By Charles L. Gholz2
It has been generally assumed that the “derivation proceedings” that would be created by both the House and Senate versions of the Patent Reform Act of 20094 would simply be derivation interferences by another name. However, a close reading of the relevant portions of the two bills reveals that there would be a few significant differences--some clearly intended and some probably not intended. In this article I will comment on what I see as the important differences between the two proceedings. I solicit comments from readers—both comments disagreeing with my analysis and comments asserting that there are additional significant differences between the two proceedings.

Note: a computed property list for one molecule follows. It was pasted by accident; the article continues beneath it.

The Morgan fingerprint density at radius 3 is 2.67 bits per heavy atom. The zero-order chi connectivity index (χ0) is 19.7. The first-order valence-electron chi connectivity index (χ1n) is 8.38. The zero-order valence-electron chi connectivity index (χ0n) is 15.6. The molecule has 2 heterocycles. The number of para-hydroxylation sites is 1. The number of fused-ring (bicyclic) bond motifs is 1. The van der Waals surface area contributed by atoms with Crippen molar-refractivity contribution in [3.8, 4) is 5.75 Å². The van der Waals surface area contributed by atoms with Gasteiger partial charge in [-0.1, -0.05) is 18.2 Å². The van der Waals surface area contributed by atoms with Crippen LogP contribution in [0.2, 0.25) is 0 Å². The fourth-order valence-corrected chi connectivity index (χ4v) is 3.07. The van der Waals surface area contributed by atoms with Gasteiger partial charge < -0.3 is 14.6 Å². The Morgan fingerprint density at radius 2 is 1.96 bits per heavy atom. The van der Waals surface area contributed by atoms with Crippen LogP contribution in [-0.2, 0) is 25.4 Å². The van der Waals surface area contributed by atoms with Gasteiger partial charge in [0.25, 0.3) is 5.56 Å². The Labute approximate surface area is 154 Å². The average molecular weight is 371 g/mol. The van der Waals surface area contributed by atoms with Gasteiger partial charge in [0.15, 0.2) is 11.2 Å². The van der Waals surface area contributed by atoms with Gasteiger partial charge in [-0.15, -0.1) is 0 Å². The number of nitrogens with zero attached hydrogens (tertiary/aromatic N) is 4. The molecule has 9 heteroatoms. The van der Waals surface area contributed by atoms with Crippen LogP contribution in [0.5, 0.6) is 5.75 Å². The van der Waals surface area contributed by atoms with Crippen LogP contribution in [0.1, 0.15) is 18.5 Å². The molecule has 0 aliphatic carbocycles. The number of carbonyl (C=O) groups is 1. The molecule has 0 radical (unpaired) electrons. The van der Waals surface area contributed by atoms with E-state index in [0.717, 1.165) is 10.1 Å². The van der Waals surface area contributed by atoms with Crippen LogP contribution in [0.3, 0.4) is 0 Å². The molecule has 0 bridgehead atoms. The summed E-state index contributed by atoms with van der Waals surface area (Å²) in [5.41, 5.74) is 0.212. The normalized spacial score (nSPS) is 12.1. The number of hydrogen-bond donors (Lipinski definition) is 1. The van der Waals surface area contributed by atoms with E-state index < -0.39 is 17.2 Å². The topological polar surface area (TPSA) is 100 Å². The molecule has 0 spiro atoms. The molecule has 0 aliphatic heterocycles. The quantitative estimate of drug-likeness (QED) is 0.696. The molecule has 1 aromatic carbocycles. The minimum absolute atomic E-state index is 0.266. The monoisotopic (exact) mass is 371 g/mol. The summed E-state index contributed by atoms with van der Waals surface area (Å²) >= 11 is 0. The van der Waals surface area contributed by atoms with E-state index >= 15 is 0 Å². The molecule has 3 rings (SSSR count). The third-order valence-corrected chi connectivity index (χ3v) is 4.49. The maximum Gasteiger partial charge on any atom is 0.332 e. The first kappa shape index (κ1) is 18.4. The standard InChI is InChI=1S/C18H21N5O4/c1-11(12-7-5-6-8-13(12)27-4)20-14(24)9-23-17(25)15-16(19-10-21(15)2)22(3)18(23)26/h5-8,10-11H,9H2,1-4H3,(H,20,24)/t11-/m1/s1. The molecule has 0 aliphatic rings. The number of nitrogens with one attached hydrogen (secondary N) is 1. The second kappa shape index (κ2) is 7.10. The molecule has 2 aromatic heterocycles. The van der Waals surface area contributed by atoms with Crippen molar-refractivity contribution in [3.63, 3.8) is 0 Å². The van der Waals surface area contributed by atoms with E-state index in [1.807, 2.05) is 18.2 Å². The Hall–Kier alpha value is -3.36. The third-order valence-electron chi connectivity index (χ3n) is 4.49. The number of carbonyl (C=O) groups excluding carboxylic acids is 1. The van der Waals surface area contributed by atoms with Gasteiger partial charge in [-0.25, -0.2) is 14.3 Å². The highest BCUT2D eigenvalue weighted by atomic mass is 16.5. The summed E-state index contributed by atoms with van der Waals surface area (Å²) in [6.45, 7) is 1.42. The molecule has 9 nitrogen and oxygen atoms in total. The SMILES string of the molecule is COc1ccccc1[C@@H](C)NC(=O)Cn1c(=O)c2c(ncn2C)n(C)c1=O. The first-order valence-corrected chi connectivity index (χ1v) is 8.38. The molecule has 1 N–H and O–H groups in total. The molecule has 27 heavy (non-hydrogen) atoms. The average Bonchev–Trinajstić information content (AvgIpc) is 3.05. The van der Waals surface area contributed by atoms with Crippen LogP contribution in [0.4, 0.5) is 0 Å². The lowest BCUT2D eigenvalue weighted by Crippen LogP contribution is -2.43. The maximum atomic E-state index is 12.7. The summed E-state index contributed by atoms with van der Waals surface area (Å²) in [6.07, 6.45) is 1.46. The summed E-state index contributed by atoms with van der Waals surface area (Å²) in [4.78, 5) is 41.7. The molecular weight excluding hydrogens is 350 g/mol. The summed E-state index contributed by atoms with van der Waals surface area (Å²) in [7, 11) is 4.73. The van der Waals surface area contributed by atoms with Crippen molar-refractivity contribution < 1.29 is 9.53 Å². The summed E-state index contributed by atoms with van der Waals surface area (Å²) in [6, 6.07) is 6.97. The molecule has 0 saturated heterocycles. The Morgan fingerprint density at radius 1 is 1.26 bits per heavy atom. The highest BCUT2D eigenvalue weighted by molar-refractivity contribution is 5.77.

Is an Applicant Winner of a Derivation Proceeding Automatically Entitled to Obtain a Patent?
An applicant winner of a derivation interference is clearly not automatically entitled to obtain a patent. Its application is returned to the examining corps for post-interference ex parte prosecution, and the examiner to whom it is assigned is at perfect liberty to enter one or more new grounds of rejection, starting the whole process over.5 The theory is that the interference det...